The WR450f also gets the YZ’s KYB SSS forks and shock, electric-start, and slim bodywork.  An enduro computer comes standard—you could probably make this bike street-legal in most states, and it’d be a blast to ride it to a race (the bike is eligible for a California green sticker).



    The bikes in the video are all running Metzeler’s race-proven MCE 6 Days Extreme.  It’s the same tire Taddy Blazusiak used to win the inaugural X Games Enduro X event this year.  It’s a tough tire, with Metzeler’s “High Resistence Polyester” carcass and “X-ply” constuction, which keeps the tire going in the most extreme conditions.  The knob design, distribution, and compound provides excellent traction in both dry and wet conditions—check out some of Taddy’s endurocross performances for proof!



    See Yamaha’s WR450F page for more on the bike


    See Metzeler’s 6 Days Extreme page for more on the tire


  • Dec 27 2011

    A Ruckus in Texas


    Jake Reining’s slammed Ruckus is but one month old, yet it has already taken Best Bike at Import FacOff Houston, and received 3rd place in “Best Import” at WekFest Fort Worth.  The best part?  That 3rd place was in a category that included cars as well.



    At Ridexperience, we’re well aware of the fun to be had running about on small-displacement bikes.  We own an old Honda Cub and used to rip around New York City on a pair of 50cc, two-stroke Honda Hobbit mopeds.  Reining’s Ruckus certainly looks the part, though it looks like it sacrifices some rideability at the altar of coolness.




    Honda’s Ruckus is already a stand-out scooter; it has chunky tires, an exposed frame, and comically-friendly dual headlights.  To achieve the slammed look, the frame has been extended and air suspension allows the bike to be lowered right to the ground.  The suspension has been built off ForjWorks air suspension kit–and this is the first Ruckus ForjWorks has put a kit on.  ForjWorks went nuts on this setup–there is a polished aluminum air tank under a custom Recaro-badged seat, and the 3” shock is powered by a ViAir compressor.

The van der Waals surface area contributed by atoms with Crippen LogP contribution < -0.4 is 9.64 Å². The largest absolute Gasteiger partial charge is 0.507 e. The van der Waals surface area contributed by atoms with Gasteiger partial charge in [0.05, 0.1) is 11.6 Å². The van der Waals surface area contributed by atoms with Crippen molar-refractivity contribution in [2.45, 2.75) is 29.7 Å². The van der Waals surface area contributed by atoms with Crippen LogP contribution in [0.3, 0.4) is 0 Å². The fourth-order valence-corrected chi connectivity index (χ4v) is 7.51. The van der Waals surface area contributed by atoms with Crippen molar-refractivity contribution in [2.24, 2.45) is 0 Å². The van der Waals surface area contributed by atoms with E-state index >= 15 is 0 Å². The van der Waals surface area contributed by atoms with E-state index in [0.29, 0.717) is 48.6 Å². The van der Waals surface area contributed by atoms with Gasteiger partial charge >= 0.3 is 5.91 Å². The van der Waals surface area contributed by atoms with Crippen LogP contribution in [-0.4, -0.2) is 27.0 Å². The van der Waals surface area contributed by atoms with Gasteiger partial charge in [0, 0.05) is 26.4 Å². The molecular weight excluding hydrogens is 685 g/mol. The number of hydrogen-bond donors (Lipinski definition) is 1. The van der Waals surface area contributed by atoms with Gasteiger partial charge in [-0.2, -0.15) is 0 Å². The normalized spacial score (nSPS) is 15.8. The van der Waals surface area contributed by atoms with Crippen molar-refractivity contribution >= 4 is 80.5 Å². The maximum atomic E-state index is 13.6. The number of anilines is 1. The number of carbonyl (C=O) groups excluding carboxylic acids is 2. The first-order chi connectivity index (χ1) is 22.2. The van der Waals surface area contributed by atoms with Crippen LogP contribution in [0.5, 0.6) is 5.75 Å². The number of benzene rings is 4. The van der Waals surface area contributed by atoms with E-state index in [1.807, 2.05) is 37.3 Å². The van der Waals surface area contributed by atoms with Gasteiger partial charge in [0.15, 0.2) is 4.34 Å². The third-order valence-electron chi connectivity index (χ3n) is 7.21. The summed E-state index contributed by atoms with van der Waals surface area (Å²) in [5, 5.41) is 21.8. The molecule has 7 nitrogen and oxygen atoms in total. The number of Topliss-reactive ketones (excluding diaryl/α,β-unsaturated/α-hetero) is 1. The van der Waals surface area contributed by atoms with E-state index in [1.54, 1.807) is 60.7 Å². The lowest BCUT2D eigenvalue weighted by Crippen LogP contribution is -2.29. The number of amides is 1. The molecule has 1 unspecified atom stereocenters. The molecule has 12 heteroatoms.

From the AirSociety article:  Big props go out to the owner Jake Reining, Team Leader for the North Texas/Oklahoma chapter of Team Sun*Works (a National car crew based out of Houston), Alex Morales of AKGarageworks for making this vision come alive, and of course Paul Higashi from ForjWorks for making this first of its kind project come alive. Greg from MNNTHBX on definitely gets shout outs for making another batch of his “Lazy Eye” headlights.




  • Dec 26 2011

    Metzeler’s Feelfree Wintec Range Expands


    Scooter riders rely on their steeds for practical transportation year-round, and many are big fans of Metzeler’s Feelfree Wintec–a winter tire that keeps scooter riders safe on two wheels during the coldest months of the year.  The tires have had an excellent reception, so Metzeler is introducing a few new sizes to the range.  The new front tire sizes are 100/80-16, 110/70-16, and 110/70-13, and the new sizes for the rear are 120/80-16, 130/70-16, and 140/60-14.  The first pair of sizes fits 150cc bikes like Honda’s SH150i, the second pair fits 300cc bikes like Honda’s SH300i, and the final set fits Piaggio’s 3-wheeled MP3.


    The Wintec line was created in 2007 for maxi-scooters like the Tmax 500 and Burgman 650, and was a fantastic success.  Wintecs allowed riders to ride year-round with surefooted traction, and also had reliable performance in hot and dry conditions.



    From Metzeler’s press release: